Former United States Congressional Candidate Pleads Guilty in Conduit Campaign Contribution Case
WASHINGTON – A former primary candidate for the U.S. House of Representatives pleaded guilty today to violating the Federal Election Campaign Act (FECA) by accepting a conduit campaign contribution.
According to court documents, Lynda Bennett, 65, of Maggie Valley, North Carolina, was a primary candidate for North Carolina’s 11th Congressional District in 2020. In late December 2019, Bennett borrowed $25,000 from a family member, representing that she needed the money for personal expenses because she had to spend a large amount of her own money on her campaign. The day after depositing the loaned money into a personal account, Bennett then caused $80,000, including the $25,000 in loaned money, to be transferred to the bank account of Lynda Bennett for Congress (“LBC”), her authorized federal campaign committee. Under the FECA, Bennett was required to report a loan from a third-party individual as a campaign contribution. Bennett knowingly and willfully violated the FECA by reporting through LBC that the full $80,000 was a loan to her campaign using her own personal funds, rather than disclosing that $25,000 of that amount was a loan from another individual.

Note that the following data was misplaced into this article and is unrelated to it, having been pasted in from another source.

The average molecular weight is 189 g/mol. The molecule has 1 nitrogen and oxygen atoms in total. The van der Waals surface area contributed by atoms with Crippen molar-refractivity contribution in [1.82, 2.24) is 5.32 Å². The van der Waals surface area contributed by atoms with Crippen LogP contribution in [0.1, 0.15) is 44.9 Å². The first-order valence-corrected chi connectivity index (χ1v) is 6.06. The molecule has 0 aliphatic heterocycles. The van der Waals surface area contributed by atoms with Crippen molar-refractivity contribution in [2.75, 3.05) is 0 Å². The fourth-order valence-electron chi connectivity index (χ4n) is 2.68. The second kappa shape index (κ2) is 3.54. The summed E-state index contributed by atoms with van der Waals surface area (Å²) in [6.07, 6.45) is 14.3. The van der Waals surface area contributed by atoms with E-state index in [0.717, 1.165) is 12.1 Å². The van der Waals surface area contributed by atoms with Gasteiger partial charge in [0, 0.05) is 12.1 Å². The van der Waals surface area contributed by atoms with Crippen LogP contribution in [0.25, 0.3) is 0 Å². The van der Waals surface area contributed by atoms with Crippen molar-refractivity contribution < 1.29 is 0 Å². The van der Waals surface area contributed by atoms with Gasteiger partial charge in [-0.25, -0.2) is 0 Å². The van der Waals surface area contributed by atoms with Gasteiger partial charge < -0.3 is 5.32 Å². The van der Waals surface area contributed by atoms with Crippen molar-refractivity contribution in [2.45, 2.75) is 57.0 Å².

Bennett pleaded guilty to one count of accepting contributions in the name of another. She is scheduled to be sentenced on June 20, 2023 and faces a maximum penalty of five years in prison. A federal district court judge will determine any sentence after considering the U.S. Sentencing Guidelines and other statutory factors.
Assistant Attorney General Kenneth A. Polite, Jr. of the Justice Department’s Criminal Division; U.S. Attorney Matthew M. Graves for the District of Columbia; and Assistant Director in Charge David Sundberg of the FBI Washington Field Office made the announcement.
The FBI Washington Field Office is investigating the case.
Trial Attorney Ryan R. Crosswell of the Justice Department’s Public Integrity Section and Assistant U.S. Attorney Joshua S. Rothstein of the U.S. Attorney’s Office for the District of Columbia are prosecuting the case. Former Assistant U.S. Attorney Amanda R. Vaughn for the District of Columbia provided assistance.